PERSECUTION & CRIME
In 1992, the Protection of Badgers Act gave badgers across the UK unrivalled protection due to the sheer volume of cruelty and interference with both badgers and their setts.
Despite this protection, thousands of badgers every year across the UK meet horrific fates due to both the barbaric acts of cruelty and illegal use of machinery in otherwise legal activities such as development and farming. The most prevalent wildlife crimes involving badgers include: development related, farming related, land clearance, shooting, badger baiting, poisoning, trapping, sett interference's and gassing.
Badgers and their setts are legally protected from intentional cruelty and from the results of lawful human activities illegal threats to badgers include:
Badger-digging and baiting
Poisoning (including misuse of pesticides)
Illegal activities by some fox hunts
Sett-stopping by fox hunts
The main legislation protecting badgers is the Protection of the Badgers Act 1992. Under the 1992 Act it is an offence to:
Wilfully kill, injure, take or attempt to kill, injure or take a badger
Posses a dead badger or any part of a badger
Cruelly ill-treat a badger
Use badger tongs in the course of killing, taking or attempting to kill a badger
Dig for a badger
Sell or offer for sale or control any live badger
Mark, tag or ring a badger
Interfere with a badger sett by:
Damaging a sett or any part thereof
Destroying a sett
Obstructing access to a sett
Causing a dog to enter a sett
Disturbing a badger while occupying a sett
The Protection of Badgers Act 1992 outlines the protection badgers receive under the law and the exceptions. Badgers are also protected under Schedule 6 of the Wildlife and Countryside Act 1981 and depending on the situation the Animal Welfare Act, Abandonment of Animals, Wild Mammals Protection Act and the Hunting Act may be considered.
Road and Housing Development
Under the Town and Country Planning Act 1990, development is defined as "...the carrying out of building, engineering, mining or other operations in, on, over or under land, or the making of any material change in the use of any buildings or other land".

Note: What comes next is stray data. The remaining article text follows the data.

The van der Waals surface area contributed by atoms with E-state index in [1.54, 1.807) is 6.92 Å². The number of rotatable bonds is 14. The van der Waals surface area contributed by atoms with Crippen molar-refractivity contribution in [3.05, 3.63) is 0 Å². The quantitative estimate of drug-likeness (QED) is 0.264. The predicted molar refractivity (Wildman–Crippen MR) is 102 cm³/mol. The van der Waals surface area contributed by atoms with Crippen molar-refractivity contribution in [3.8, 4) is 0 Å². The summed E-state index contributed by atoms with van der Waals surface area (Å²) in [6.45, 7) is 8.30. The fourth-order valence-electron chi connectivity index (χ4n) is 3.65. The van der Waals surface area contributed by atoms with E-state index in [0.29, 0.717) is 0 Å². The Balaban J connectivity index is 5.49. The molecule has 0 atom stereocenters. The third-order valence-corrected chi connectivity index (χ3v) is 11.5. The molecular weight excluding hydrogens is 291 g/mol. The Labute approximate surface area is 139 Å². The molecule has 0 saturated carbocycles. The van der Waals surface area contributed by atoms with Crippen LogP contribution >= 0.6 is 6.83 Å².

When applying for planning permission, developers are expected to be aware of protected areas and species where the development proposes to take place.
Find out more about works where licenses may or may not be needed (England).
Forestry and Agricultural Operations
Operations within woodlands may come into conflict with badgers and their setts. Felling, the removal of timber, developments, cultivation and quarrying, if carried out near a badgers sett, may risk an offence under the Protection of Badgers Act 1992.
Restricting or avoiding operations near badger setts is the best way to avoid damage or disturbance. However, where work is to be carried out near to a badger sett it is suggested that a 20-metre protection zone is put in place around the sett, from each entrance. This aims to protect any underground tunnels from risk of collapse.
Where work within the 20-metre protection zone is deemed unavoidable, a license may be needed. Any works carried out near to a badger sett during breeding season (December to June) may also require a license from the appropriate Licensing authority (Natural England, Natural Resources Wales).
Farming Operations: Sett Interference
Much the same as for forestry, agricultural operations carried out in the vicinity of a badger sett may also need a license.
Ploughing and the harvesting of crops are the most common cases where offences are committed. A protection zone of 30-metres is suggested as a guideline to avoid damage or disturbance to the badgers and their sett. Ploughing is also usually limited to a depth of 30cm to avoid damaging the structure of the sett.